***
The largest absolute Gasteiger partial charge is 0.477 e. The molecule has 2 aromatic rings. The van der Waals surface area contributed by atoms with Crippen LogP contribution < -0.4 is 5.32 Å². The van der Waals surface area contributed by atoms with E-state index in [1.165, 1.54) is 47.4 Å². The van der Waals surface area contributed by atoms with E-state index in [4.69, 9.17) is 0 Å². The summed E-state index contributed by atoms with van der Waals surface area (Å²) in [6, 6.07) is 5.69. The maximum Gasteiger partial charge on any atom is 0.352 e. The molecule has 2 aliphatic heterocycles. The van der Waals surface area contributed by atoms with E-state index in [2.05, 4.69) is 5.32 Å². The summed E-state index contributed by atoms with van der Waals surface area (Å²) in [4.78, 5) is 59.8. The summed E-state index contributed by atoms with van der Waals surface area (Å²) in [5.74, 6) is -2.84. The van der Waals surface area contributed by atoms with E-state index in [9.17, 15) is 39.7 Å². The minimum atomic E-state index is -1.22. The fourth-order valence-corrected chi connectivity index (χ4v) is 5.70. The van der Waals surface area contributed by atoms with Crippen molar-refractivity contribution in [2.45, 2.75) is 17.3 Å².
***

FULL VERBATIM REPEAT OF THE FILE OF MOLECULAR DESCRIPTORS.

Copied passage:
The largest absolute Gasteiger partial charge is 0.477 e. The molecule has 2 aromatic rings. The van der Waals surface area contributed by atoms with Crippen LogP contribution < -0.4 is 5.32 Å². The van der Waals surface area contributed by atoms with E-state index in [1.165, 1.54) is 47.4 Å². The van der Waals surface area contributed by atoms with E-state index in [4.69, 9.17) is 0 Å². The summed E-state index contributed by atoms with van der Waals surface area (Å²) in [6, 6.07) is 5.69. The maximum Gasteiger partial charge on any atom is 0.352 e. The molecule has 2 aliphatic heterocycles. The van der Waals surface area contributed by atoms with E-state index in [2.05, 4.69) is 5.32 Å². The summed E-state index contributed by atoms with van der Waals surface area (Å²) in [4.78, 5) is 59.8. The summed E-state index contributed by atoms with van der Waals surface area (Å²) in [5.74, 6) is -2.84. The van der Waals surface area contributed by atoms with E-state index in [9.17, 15) is 39.7 Å². The minimum atomic E-state index is -1.22. The fourth-order valence-corrected chi connectivity index (χ4v) is 5.70. The van der Waals surface area contributed by atoms with Crippen molar-refractivity contribution in [2.45, 2.75) is 17.3 Å².